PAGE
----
Tuesday, October 12, 2010

Homemade Peach Jam

On our ranch, Roy Ridge, in the Anderson Valley, we planted a small orchard a few years ago.  It has 38 trees and they’ve just started producing.  However, some forward thinking former owner of the property had previously planted a few fruit trees.  One of these being a peach which produces an amazing bounty of the largest, sweetest peaches I think I’ve ever eaten – and that’s saying a lot coming from someone raised in Georgia.  So, in anticipation of having the bounty of an entire orchard to preserve in the coming years, we took it upon ourselves to spend some time making jam.  All in all, it was a great way to spend a Saturday morning as well as having that self-righteous feeling of being the ant instead of the grasshopper. 

Just in case you need it, here’s our step-by-step:

Before starting, get your jars and lids ready.  We had a few hundred mason jars left over from our wedding last year (they served as cocktail glasses) and we had kept all the lids and rims – I’m nothing if not thrifty!  Run the jars through the dishwasher on an extra hot cycle to sterilize them. Once clean, line them up on the counter so they’re ready to go.  Put the flat lids in a saucepan, cover with water and bring to a boil and then turn off the heat.  Keep them in the saucepan until ready to use.  Remember, you can’t reuse the lids for canning – they’re a one time deal.  The rims, however, you can reuse every year.

Next, turn your attention to the peaches.  I blanched the peaches to remove the skin.  Don’t even think of using a paring knife to peel them, it’s waste of time and peach since a good chunk of the fruit goes into the compost with the skin.  Simply get a pot of water to a good boil, drop in a few peaches, pull them out a 30 seconds later and dip them in a bowl of cold water to cool. The skins will just slide right off.  Cut the peaches in half and take out the pit and you’re ready to go. 

Cut the peaches into small pieces.  I like my jam chunky, so I left them about  ½” – ¾” or so.  Mix  4 cups of peaches, 3 cups of sugar, juice from 1 lemon and 1 box of pectin (I use Sure-Jell) into a large stockpot.  That’s less sugar than a lot or recipes call for, but I like to taste the fruit and not the sugar, also, did I tell you how sweet these peaches were! 

Bring to a boil stirring frequently for about 20-25 minutes until the mixture thickens and drips off the spoon in heavy drops. Now ladle this peachy goodness into your sterile jars. Leave around 1/4" at the top. With a pair of tongs, grab a lid, place it on top and screw the rim into place.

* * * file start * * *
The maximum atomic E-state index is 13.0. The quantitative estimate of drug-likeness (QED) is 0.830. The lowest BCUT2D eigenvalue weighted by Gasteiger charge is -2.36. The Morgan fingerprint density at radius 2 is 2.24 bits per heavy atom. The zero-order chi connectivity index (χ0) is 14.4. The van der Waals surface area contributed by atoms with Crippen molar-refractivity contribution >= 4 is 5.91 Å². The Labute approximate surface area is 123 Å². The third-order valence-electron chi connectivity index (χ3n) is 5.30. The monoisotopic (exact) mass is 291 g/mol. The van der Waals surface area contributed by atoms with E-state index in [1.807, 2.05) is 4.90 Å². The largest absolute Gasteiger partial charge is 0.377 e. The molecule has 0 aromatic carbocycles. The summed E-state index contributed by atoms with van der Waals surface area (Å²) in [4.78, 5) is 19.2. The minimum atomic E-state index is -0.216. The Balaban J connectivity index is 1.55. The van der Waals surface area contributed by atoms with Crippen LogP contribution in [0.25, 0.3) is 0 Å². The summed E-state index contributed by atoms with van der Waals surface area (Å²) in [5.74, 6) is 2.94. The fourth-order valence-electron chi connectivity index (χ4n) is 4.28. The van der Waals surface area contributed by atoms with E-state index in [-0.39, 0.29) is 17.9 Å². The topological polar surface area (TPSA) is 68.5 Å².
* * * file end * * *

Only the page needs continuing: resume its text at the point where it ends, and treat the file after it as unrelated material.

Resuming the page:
For this project we invested in a canner.  For $19.00 from the local farm supply we got a beautiful black enamel stockpot with a wire canning insert made specifically for holding jars and lowering and raising them out of the boiling water.  Definitely worth it, plus it looks like something my grandmother would have, which I love.  Fill the canner with jars and slide it into the stockpot and boil for 10 minutes.  Remove the canner and carefully move the jars to somewhere to cool.  In a few minutes you’ll hear the re-assuring pop! of the lids as they seal with the cooling of the jam.

Believe it or not, that’s it.  Super easy and works for any fruit.  The next morning (okay, I lied, it was later that day) I made biscuits and we smothered them in jam.  You truly can not get better than that!


  1. Ken,
    You Did Good! Your Grandma Etta would be very proud of you. She peeled her peaches and used the peels for homemade wine. Yes, she had a canner with an insert that looks exactly like yours. She also canned peaches that were used for delicious pies and cobblers during the winter months. Thanks for the memories.
    Love you, MOM

  2. Ken,
    My maternal grandmother and my mom do their jams and jellies the same. My mother deals mainly in figs harvested from a large tree in her back yard. Mom is 90 and is still from the generation that uses everything and wastes nothing. My mom & grandmother also made muscadine jellies and dried apples for winter use in fried pies (yum!). Your photos are wonderful. Made my mouth water. Marie Davis, a friend of your parents.

  3. Ken: It seems like just yesterday that we watched to plant mere twigs in your orchard at beautiful Roy Ridge. It's great to see that you can now start to reap the bounty of your labors. We think that next year you should share your amazing recipe for the wild blueberry scones we shared together at the ranch. The best ever! May your garden, like your life, grow strong! Love, The Wonder Twins